For the very first time ever, my family of six opted to use Instacart for our weekly grocery shopping instead of going out ourselves. It was two weeks into our ongoing social isolation, and we were running low on the basics like fruit and milk. My husband downloaded the Instacart app, and we started “shopping” for groceries at 11:00 one night after we put our four kids to bed.
We were then prompted to leave a tip, in which we both looked at each other and shrugged. What did we know about tipping for this new service? All of our family and friends also do their own grocery shopping, so we couldn’t ask them about tipping. I suggested we offer 20%, which seems to be the standard for tipping in general. Were we tipping too much, not enough, or just the right amount? We didn’t have a clue, but it’s sort of like not pissing off the waiter, right? You don’t want spit in your food, and I didn’t want broken eggs.
The next day, I was perusing a local mom social media group, when an Instacart shopper popped onto a thread regarding grocery shopping in the midst of the COVID-19 pandemic. I promptly DM’d her and started (politely) grilling her about all-things-Instacart. After chatting with her, I was relieved to know that my tip was reasonable, and it could be adjusted after delivery if need be.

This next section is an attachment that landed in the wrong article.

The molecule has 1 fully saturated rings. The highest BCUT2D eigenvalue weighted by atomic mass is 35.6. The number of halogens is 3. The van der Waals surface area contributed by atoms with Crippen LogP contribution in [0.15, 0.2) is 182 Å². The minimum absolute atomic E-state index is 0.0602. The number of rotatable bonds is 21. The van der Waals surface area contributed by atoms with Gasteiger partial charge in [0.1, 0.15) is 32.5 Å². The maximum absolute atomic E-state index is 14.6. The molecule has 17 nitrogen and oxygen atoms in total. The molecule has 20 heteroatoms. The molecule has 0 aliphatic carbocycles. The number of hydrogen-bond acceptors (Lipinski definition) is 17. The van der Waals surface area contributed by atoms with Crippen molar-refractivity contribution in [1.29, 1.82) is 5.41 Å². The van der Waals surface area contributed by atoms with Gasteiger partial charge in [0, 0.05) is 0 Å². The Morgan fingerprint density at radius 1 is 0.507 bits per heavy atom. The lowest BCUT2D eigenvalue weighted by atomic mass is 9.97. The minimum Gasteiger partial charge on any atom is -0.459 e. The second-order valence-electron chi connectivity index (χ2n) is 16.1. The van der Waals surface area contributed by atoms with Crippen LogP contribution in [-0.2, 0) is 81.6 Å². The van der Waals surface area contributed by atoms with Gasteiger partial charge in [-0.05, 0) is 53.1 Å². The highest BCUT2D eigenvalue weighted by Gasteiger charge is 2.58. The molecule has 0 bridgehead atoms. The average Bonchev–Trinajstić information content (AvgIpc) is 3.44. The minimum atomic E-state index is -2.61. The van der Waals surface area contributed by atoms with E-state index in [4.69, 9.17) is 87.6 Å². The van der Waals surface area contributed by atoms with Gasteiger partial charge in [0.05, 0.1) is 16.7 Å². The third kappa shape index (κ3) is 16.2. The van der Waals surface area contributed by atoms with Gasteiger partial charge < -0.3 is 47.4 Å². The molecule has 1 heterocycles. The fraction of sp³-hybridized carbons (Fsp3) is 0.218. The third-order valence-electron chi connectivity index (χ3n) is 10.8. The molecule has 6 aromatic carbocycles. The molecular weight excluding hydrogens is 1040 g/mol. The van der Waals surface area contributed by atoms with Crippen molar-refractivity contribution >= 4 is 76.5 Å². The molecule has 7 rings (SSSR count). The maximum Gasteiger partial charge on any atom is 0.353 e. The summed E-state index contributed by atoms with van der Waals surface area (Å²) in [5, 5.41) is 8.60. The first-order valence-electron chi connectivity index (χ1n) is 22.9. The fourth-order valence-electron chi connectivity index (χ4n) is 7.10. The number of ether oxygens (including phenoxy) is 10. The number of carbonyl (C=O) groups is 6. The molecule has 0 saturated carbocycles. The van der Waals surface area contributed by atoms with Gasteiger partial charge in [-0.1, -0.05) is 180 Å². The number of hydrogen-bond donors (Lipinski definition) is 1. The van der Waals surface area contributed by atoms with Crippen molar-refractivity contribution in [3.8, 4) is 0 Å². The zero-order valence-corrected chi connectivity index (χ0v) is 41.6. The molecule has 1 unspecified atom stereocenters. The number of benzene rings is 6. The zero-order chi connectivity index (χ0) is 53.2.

What I learned in that thread were some horror stories and victories. Some customers complained that their groceries arrived late or damaged. Some experienced items they paid for that had never arrived, and some said their packages reeked of cigarette smoke. Others said they had amazing service, with a polite and prompt delivery person and well-packed groceries. How each of them tipped largely depended upon the quality of the food (particularly meat and produce), the accuracy of the order, and the demeanor of the delivery person.
Choosing to use Instacart felt like a gamble to me. Maybe it’s because I’m a bit of a type A control freak who likes predictability. Plus, I loathe the smell of smoke and cats. I’m also brand and ingredient picky. However, I’m more scared of the coronavirus. So after a few hours of figuring out the app, we hit “send” and waited to see what would happen.
We were pleasantly surprised. Two different shoppers grabbed our first order, since we were requesting items from two separate stores. One order arrived within twelve hours. The other in about two days. We had zero issues and agreed that the 20% tip was appropriate. Maybe it was a case of “You get what you pay for?”
Those who shop for us, via services and apps like Instacart, Shipt, and Dumpling, are working around the clock right now to make sure we get what we need and want in a timely manner. They are zipping all over town with their trunks full of groceries. There are families like mine, who include high-risk, vulnerable individuals, who really shouldn’t be out shopping if at all possible. Shoppers are risking their own health, and the health of those who live with them, to make money to support their own families. They are among the essential, front-line workers.